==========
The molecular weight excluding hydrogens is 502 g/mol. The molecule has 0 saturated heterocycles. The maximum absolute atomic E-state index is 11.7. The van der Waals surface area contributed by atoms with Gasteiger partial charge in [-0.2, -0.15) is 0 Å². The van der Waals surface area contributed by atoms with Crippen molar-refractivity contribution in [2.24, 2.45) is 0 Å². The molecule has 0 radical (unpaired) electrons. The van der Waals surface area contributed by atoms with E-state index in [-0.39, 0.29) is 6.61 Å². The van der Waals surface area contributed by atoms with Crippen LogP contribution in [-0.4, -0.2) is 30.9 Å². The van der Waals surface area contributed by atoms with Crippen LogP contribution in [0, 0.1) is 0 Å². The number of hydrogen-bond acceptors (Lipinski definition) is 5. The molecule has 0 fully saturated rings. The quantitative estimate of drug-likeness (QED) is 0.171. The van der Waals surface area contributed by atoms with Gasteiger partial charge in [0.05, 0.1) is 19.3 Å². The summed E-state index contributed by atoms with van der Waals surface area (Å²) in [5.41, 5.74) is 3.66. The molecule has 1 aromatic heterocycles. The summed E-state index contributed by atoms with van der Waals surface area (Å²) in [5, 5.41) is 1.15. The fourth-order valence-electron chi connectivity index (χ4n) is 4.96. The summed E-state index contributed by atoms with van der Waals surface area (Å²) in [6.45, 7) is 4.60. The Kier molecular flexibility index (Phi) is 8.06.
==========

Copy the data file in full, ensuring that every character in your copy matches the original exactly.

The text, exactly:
The molecular weight excluding hydrogens is 502 g/mol. The molecule has 0 saturated heterocycles. The maximum absolute atomic E-state index is 11.7. The van der Waals surface area contributed by atoms with Gasteiger partial charge in [-0.2, -0.15) is 0 Å². The van der Waals surface area contributed by atoms with Crippen molar-refractivity contribution in [2.24, 2.45) is 0 Å². The molecule has 0 radical (unpaired) electrons. The van der Waals surface area contributed by atoms with E-state index in [-0.39, 0.29) is 6.61 Å². The van der Waals surface area contributed by atoms with Crippen LogP contribution in [-0.4, -0.2) is 30.9 Å². The van der Waals surface area contributed by atoms with Crippen LogP contribution in [0, 0.1) is 0 Å². The number of hydrogen-bond acceptors (Lipinski definition) is 5. The molecule has 0 fully saturated rings. The quantitative estimate of drug-likeness (QED) is 0.171. The van der Waals surface area contributed by atoms with Gasteiger partial charge in [0.05, 0.1) is 19.3 Å². The summed E-state index contributed by atoms with van der Waals surface area (Å²) in [5.41, 5.74) is 3.66. The molecule has 1 aromatic heterocycles. The summed E-state index contributed by atoms with van der Waals surface area (Å²) in [5, 5.41) is 1.15. The fourth-order valence-electron chi connectivity index (χ4n) is 4.96. The summed E-state index contributed by atoms with van der Waals surface area (Å²) in [6.45, 7) is 4.60. The Kier molecular flexibility index (Phi) is 8.06.